Sure, the 49ers struggle when trying to protect the quarterback. But Smith has been more comfortable in the shotgun and that means that he gets rid of the ball faster since he can make faster reads. Against Green Bay, Smith was sacked 3 times in the first half. In the second half, he was not sacked at all. As Matt Maiocco reported on his twitter feed, Alex Smith has attempted 92 passes in shotgun and been sacked 4 times. He's been sacked 9 times from under center on only 63 attempts.
Once a coach has set the direction, it's critical that there be some consistency in the scheme. Is is no coincidence that of the top 10 offenses based on Football Outsiders DVOA rankings, only Baltimore has been under the same head coach for less than 3 years.
Really, this underscores a fundamental problem with the 49ers underlying structure. In looking at the top offenses, 7 of the teams (IND, NO, PHI, BAL, MIN, GB, ARI) are led by offensive minded coaches. This is where consistency comes into play. When an offensive-minded coach takes over a team, coordinator turnover is not a huge concern. The coordinator mostly runs the scheme and system the head coach dictates. In many cases the coach calls the plays. As long as the head coach is there, the terminology and fundamental system stays consistent.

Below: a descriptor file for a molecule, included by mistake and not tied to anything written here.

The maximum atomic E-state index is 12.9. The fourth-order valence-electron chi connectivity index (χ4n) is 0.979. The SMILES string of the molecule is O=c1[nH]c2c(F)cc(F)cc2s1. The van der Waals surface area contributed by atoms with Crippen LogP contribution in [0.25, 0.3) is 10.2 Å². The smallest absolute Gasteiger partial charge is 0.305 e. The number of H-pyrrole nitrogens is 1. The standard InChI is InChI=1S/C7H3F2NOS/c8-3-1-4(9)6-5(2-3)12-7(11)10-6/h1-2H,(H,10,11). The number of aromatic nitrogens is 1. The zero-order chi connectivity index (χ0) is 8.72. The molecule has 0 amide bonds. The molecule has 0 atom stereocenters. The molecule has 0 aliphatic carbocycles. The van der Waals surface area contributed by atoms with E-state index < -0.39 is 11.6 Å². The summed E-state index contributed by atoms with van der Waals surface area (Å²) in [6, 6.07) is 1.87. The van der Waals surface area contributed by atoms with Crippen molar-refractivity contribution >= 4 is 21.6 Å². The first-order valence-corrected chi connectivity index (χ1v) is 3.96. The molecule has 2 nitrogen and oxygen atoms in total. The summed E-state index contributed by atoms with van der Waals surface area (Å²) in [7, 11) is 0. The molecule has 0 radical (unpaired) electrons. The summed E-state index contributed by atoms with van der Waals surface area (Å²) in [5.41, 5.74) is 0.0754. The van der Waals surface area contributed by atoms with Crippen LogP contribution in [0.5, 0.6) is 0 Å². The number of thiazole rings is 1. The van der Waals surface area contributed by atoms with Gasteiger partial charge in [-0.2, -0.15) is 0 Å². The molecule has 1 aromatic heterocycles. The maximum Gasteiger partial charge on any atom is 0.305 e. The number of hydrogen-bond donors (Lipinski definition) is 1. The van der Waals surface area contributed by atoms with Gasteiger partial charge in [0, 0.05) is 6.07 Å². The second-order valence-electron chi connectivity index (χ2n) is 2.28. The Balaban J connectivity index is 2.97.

Therein lies the problem with hiring a motivator as a head coach. He is dependent on his offensive coordinator for an offensive system. With Martz. Mike Singletary had one system. With Raye, another. If Singletary decides that Raye is not the answer, he has to find yet another coordinator with a different system and different terminology.
The fact is, the NFL is moving towards an league that heavily favors offense. You can barely touch the quarterback without a fine. Defenders are routinely called for pass interference when they commit the same acts that offensive players do every play. Holding is legal, as long as it is within the shoulder pads. The NFL is structured to favor the pass for one simple reason: It is more exciting and draws more viewers. Fans don't want to see Trent Dilfer manage a game while the team runs the ball. Fans want to see Peyton Manning and Drew Brees air it out weekly while putting up 30 points a game.